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updated: 7/26/2011 4:45 PM

St. Charles man knows attention-grabbing public art

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People have stopped in their tracks to get a look at the 26-foot Marilyn Monroe sculpture on Michigan Avenue in Chicago.

A St. Charles man can appreciate the tourist attraction more than most of us, especially because he created a 15-foot sculpture that towers over the Fox River in his hometown.

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Guy Bellaver is most famous for sculpting Ekwabet, the Pottawatomi Indian statue near the St. Charles Police station, so he knows plenty about creating an attention-grabbing statue of a deceased person.

Bellaver, who has been adding public art to the streets of St. Charles and many other places for the past 30 years, recently conducted a clay-sculpting demonstration at the St. Charles Arts Council pop-up gallery at Shelby School.

"Not many people came," Bellaver said with a shrug.

But this is a fairly exacting science the general masses either can't comprehend, or realize they won't be diving into any time soon.

Regardless, Bellaver does fascinating work and his demonstration showed how he could sculpt a figure, without that person being in the room.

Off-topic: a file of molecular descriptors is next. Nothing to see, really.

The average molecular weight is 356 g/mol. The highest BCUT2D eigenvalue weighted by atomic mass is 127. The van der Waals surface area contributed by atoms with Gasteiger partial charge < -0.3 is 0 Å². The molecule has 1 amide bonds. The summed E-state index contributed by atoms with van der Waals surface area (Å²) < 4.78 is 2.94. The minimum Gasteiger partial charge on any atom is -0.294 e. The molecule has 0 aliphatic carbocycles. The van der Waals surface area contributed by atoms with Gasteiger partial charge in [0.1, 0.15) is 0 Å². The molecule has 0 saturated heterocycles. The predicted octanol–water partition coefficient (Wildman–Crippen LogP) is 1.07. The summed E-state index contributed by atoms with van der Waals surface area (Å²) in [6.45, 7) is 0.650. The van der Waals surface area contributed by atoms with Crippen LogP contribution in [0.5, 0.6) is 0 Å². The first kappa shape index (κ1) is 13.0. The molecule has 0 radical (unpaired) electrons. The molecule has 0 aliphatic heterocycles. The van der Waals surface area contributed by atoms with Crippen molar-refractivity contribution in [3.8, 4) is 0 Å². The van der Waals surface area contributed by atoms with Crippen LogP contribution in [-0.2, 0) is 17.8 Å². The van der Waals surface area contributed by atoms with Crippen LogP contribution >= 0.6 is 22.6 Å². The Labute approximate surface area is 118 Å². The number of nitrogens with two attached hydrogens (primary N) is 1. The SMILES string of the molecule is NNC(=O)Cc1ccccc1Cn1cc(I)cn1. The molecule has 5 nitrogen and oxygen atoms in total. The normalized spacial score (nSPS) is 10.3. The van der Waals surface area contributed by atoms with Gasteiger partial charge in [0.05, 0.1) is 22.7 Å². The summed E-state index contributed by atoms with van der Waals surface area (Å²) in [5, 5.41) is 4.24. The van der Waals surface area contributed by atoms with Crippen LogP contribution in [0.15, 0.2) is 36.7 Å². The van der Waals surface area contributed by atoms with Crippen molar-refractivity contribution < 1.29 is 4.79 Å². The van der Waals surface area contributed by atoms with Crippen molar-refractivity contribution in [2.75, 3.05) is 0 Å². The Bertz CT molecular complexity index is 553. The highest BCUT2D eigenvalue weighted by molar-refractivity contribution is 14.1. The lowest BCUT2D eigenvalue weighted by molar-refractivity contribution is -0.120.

"I had a color photo of our 4-year-old grandson on the computer and just worked off that," Bellaver said. "It was to show how easily you could make a bust out of someone you know or love."

Bellaver said sculptors use the same process to create busts or statues of the deceased.

"If you have a photo, and generally know the person's body dimensions, and find someone similar to measure, you are able to do it," Bellaver said.

Every town has them:

An interesting facet of the history of the Ekwabet statue in St. Charles is that a Pottawatomi Indian statue previously stood in Pottawatomie Park for years, before vandals ruined it in the 1960s.

It reminds us that idiots who vandalize city and school property have been with us forever. Unfortunately, public art is often a target.

Ask those in Batavia about it. Vandals have already knocked off pieces of the painted Bulldogs dotting the city for the Bulldogs Unleashed program, and the city also had to deal with the costly vandalism to the "Self Made Man" statue on North River Street last spring.

The Bulldogs Unleashed fundraising project was one of the best ideas in terms of providing a fun city art that would catch everyone's attention. Why someone would knock off pieces of the sculptures is anyone's guess.

St. Charles knows all about this game, having its sculptures in Mount St. Mary Park vandalized on a few occasions.

You'd like to throw the book at vandals, but sadly, they're usually just bored kids looking to impress other bored kids with "pranks" that carry a high price.

Maybe Sir Paul?:

It's either marketing genius or it falls in line with many famous celebrity sightings -- you never know who is going to show up in St. Charles.

This may be why Arcada Theater owner Ron Onesti floats the idea that Paul McCartney could possibly show up Saturday night because his friend Brian Wilson of Beach Boys fame is performing.

McCartney performs in Chicago the following night, so one never can tell about these things.

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